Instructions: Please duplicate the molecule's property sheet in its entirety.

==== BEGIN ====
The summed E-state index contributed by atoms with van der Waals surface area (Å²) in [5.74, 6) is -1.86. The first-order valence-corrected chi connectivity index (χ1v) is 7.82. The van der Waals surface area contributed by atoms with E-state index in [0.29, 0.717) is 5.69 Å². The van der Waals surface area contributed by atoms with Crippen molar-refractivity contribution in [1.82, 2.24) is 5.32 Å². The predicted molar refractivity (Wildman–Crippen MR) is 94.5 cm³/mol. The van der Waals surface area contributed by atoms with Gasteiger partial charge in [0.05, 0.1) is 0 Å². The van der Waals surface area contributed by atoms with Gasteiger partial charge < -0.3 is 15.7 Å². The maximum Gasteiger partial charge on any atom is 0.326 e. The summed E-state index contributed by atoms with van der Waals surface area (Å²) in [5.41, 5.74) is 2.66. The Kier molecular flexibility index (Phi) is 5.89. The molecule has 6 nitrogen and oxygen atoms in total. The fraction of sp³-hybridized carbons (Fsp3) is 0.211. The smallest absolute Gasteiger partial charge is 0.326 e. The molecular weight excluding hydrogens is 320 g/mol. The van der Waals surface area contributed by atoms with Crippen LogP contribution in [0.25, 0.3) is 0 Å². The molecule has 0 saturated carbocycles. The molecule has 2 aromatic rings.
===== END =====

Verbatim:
The summed E-state index contributed by atoms with van der Waals surface area (Å²) in [5.74, 6) is -1.86. The first-order valence-corrected chi connectivity index (χ1v) is 7.82. The van der Waals surface area contributed by atoms with E-state index in [0.29, 0.717) is 5.69 Å². The van der Waals surface area contributed by atoms with Crippen molar-refractivity contribution in [1.82, 2.24) is 5.32 Å². The predicted molar refractivity (Wildman–Crippen MR) is 94.5 cm³/mol. The van der Waals surface area contributed by atoms with Gasteiger partial charge in [0.05, 0.1) is 0 Å². The van der Waals surface area contributed by atoms with Gasteiger partial charge < -0.3 is 15.7 Å². The maximum Gasteiger partial charge on any atom is 0.326 e. The summed E-state index contributed by atoms with van der Waals surface area (Å²) in [5.41, 5.74) is 2.66. The Kier molecular flexibility index (Phi) is 5.89. The molecule has 6 nitrogen and oxygen atoms in total. The fraction of sp³-hybridized carbons (Fsp3) is 0.211. The smallest absolute Gasteiger partial charge is 0.326 e. The molecular weight excluding hydrogens is 320 g/mol. The van der Waals surface area contributed by atoms with Crippen LogP contribution in [0.25, 0.3) is 0 Å². The molecule has 0 saturated carbocycles. The molecule has 2 aromatic rings.